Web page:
Mayor Rober Garcia presenting his proposals for the 2016 fiscal year budget. Photo: Jason Ruiz
During a crowded press conference inside the Long Beach Water Department’s Groundwater Treatment Plant today, Mayor Robert Garcia and City Manager Pat West revealed the 2016 fiscal year budget recommendations that will be presented to the city council in the coming weeks. The mayor called the budget one that would maintain important programs within the city while setting the city down a “path of fiscal prudence” as it prepares for years of projected budget deficits.
The $2.7 billion budget forecasts for a modest $600,000 surplus that is expected to be rolled over for use in offsetting projected shortfalls of $7.5 million in 2017 and $7.8 million in 2018. Of the $412 million general fund, nearly 70 percent is dedicated to public safety programs, including replenishing the ranks of the city’s fire and police departments.
“What’s important about this budget is this budget is lean and it lives within our means,” Garcia said. “We all know that the last few years have been tough when it comes to ensuring that we have a responsible budget, and in spite of that rough patch that we hit as a city and country financially, we have begun to recover out of that.”
Additional areas of focus for the budget included a proposal to spend nearly $22 million to improve local streets, sidewalks and major roads in the city. To improve the city’s livability, the mayor also proposed the introduction of two new “clean teams” that would work to beautify the city by cleaning up graffiti, trash and weeds.
An initiative to help lessen the burden of neighborhoods with impacted parking situations by implementing the first street sweeping overhaul in nearly 30 years was also included in the budget proposals. If approved, it would reduce the number of hours blocked out for the sweeping service by half, something that West agreed would improve the quality of life for residents.
“So now, those of you [who] are in our parking-impacted neighborhoods and you’ve gotta get out there and move your car at 4:00AM, hopefully you’ll never have to do that again once we get that done,” West said.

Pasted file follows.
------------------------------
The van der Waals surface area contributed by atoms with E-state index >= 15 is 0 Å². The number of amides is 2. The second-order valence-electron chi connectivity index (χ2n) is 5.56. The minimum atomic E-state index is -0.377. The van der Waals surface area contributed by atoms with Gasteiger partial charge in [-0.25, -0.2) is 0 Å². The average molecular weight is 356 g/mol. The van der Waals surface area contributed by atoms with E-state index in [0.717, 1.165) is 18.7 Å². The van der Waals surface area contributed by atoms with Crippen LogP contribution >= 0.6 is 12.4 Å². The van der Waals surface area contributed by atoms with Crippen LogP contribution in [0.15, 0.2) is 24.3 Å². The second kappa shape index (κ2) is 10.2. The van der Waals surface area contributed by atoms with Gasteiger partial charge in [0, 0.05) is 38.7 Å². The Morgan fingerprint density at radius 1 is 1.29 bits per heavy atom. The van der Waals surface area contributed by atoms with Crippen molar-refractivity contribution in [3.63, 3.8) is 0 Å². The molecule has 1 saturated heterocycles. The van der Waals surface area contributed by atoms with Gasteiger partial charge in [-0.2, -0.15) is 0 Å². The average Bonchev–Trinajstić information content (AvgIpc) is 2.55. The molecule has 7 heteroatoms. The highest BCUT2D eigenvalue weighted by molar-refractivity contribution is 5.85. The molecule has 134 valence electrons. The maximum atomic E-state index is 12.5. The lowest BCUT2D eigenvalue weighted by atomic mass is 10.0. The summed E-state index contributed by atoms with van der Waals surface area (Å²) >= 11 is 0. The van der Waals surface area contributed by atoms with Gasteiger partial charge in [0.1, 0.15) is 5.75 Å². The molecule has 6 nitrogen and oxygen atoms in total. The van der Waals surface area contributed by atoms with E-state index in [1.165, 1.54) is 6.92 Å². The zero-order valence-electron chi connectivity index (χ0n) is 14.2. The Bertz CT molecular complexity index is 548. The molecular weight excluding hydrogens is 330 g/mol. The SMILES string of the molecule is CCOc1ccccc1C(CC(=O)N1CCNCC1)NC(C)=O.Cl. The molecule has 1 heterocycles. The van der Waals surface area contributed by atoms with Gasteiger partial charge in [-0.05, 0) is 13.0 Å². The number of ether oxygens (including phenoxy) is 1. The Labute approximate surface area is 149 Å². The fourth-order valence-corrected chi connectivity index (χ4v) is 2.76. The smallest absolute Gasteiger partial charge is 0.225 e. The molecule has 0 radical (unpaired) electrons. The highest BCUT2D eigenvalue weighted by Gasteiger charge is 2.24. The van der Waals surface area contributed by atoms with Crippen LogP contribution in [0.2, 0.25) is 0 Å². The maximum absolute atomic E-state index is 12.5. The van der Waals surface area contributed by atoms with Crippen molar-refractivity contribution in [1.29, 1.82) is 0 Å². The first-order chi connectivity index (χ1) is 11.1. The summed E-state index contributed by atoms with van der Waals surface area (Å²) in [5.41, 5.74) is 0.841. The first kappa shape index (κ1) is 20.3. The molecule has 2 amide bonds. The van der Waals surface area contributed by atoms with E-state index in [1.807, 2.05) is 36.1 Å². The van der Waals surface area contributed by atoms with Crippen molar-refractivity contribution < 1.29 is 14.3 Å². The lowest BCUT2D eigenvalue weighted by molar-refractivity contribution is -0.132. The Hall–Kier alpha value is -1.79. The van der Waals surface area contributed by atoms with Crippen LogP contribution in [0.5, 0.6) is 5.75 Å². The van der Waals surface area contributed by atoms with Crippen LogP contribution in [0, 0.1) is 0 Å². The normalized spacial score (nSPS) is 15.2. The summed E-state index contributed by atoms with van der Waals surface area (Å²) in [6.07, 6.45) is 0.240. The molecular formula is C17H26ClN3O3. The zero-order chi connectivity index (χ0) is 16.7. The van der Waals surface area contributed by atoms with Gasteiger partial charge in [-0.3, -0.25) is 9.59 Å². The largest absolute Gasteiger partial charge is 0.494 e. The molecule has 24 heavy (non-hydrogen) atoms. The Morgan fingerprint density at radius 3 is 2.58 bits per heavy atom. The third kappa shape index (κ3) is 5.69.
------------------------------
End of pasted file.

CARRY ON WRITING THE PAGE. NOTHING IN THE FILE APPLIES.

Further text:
The project is expected to cost about $950,000. This includes the cost of replacing signs in the affected areas of the city. Other neighborhood improvements proposed in the budget included a motion to convert the city’s current high pressure sodium street lights to brighter LED lights and converting medians in the city to more drought tolerant landscaping.
The mayor’s budget also includes nearly $400,000 to start the process of improving the signage at the entrances of the city.
The budget will be presented to the city council and will undergo a series of community budget hearings in each district throughout the month of August before getting its first opportunity of being adopted September 8. The last date for the city council to approve the budget will be the following meeting on September 15.
Ninth District Councilman Rex Richardson, who was in attendance at the event, said he would fight for those items in the budget that were most important for the community he represents, namely public safety and small business investments. However, he said that he didn’t envision that much push back in getting this budget approved because of the relative stability that exists in the city’s current finances.
“I think that since we have one more year of budget peace, I don’t anticipate too much of a fight with the adoption of the budget, but I want to make sure that we maintain some of the commitments made here and make some more flexible investments to our business corridors moving forward,” Richardson said.
Projected cost of CalPERS for the city. Photo: City of Long Beach